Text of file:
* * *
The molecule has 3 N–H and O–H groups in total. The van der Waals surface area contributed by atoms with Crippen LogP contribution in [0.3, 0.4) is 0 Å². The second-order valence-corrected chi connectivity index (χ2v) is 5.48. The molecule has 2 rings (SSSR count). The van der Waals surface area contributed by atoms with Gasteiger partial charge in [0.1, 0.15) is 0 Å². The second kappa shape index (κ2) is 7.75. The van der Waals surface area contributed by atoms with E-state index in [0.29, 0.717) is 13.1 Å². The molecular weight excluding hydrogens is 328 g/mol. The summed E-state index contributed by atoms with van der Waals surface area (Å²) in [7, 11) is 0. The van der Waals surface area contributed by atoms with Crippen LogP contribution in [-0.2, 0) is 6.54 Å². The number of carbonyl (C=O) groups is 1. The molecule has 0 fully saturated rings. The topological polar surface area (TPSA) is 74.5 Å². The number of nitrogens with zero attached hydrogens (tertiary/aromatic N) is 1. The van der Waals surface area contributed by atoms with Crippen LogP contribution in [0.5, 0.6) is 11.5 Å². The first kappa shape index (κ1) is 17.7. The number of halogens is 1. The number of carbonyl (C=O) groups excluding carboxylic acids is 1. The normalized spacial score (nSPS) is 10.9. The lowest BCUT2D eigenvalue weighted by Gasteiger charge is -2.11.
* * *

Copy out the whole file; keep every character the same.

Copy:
The molecule has 3 N–H and O–H groups in total. The van der Waals surface area contributed by atoms with Crippen LogP contribution in [0.3, 0.4) is 0 Å². The second-order valence-corrected chi connectivity index (χ2v) is 5.48. The molecule has 2 rings (SSSR count). The van der Waals surface area contributed by atoms with Gasteiger partial charge in [0.1, 0.15) is 0 Å². The second kappa shape index (κ2) is 7.75. The van der Waals surface area contributed by atoms with E-state index in [0.29, 0.717) is 13.1 Å². The molecular weight excluding hydrogens is 328 g/mol. The summed E-state index contributed by atoms with van der Waals surface area (Å²) in [7, 11) is 0. The van der Waals surface area contributed by atoms with Crippen LogP contribution in [-0.2, 0) is 6.54 Å². The number of carbonyl (C=O) groups is 1. The molecule has 0 fully saturated rings. The topological polar surface area (TPSA) is 74.5 Å². The number of nitrogens with zero attached hydrogens (tertiary/aromatic N) is 1. The van der Waals surface area contributed by atoms with Crippen LogP contribution in [0.5, 0.6) is 11.5 Å². The first kappa shape index (κ1) is 17.7. The number of halogens is 1. The number of carbonyl (C=O) groups excluding carboxylic acids is 1. The normalized spacial score (nSPS) is 10.9. The lowest BCUT2D eigenvalue weighted by Gasteiger charge is -2.11.